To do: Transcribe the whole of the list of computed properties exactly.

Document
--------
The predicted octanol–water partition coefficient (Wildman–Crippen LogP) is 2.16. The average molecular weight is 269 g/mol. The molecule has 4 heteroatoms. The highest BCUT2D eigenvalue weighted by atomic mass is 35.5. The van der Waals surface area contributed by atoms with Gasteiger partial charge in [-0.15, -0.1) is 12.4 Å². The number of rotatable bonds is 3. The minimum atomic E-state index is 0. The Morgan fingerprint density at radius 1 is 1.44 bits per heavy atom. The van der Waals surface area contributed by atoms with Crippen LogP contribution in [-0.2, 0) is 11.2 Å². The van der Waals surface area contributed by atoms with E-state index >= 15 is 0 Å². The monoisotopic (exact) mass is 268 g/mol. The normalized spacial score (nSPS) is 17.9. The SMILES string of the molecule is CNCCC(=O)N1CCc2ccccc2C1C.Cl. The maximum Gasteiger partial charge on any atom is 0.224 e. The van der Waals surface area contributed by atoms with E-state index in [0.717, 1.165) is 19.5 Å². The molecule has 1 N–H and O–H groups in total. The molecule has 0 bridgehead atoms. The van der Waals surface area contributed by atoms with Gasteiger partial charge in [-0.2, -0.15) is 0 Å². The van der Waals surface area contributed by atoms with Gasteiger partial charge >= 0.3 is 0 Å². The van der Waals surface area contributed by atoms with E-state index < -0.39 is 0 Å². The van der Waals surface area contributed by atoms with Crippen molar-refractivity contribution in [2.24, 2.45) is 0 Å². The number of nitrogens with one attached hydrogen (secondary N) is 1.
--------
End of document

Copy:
The predicted octanol–water partition coefficient (Wildman–Crippen LogP) is 2.16. The average molecular weight is 269 g/mol. The molecule has 4 heteroatoms. The highest BCUT2D eigenvalue weighted by atomic mass is 35.5. The van der Waals surface area contributed by atoms with Gasteiger partial charge in [-0.15, -0.1) is 12.4 Å². The number of rotatable bonds is 3. The minimum atomic E-state index is 0. The Morgan fingerprint density at radius 1 is 1.44 bits per heavy atom. The van der Waals surface area contributed by atoms with Crippen LogP contribution in [-0.2, 0) is 11.2 Å². The van der Waals surface area contributed by atoms with E-state index >= 15 is 0 Å². The monoisotopic (exact) mass is 268 g/mol. The normalized spacial score (nSPS) is 17.9. The SMILES string of the molecule is CNCCC(=O)N1CCc2ccccc2C1C.Cl. The maximum Gasteiger partial charge on any atom is 0.224 e. The van der Waals surface area contributed by atoms with E-state index in [0.717, 1.165) is 19.5 Å². The molecule has 1 N–H and O–H groups in total. The molecule has 0 bridgehead atoms. The van der Waals surface area contributed by atoms with Gasteiger partial charge in [-0.2, -0.15) is 0 Å². The van der Waals surface area contributed by atoms with Gasteiger partial charge >= 0.3 is 0 Å². The van der Waals surface area contributed by atoms with E-state index < -0.39 is 0 Å². The van der Waals surface area contributed by atoms with Crippen molar-refractivity contribution in [2.24, 2.45) is 0 Å². The number of nitrogens with one attached hydrogen (secondary N) is 1.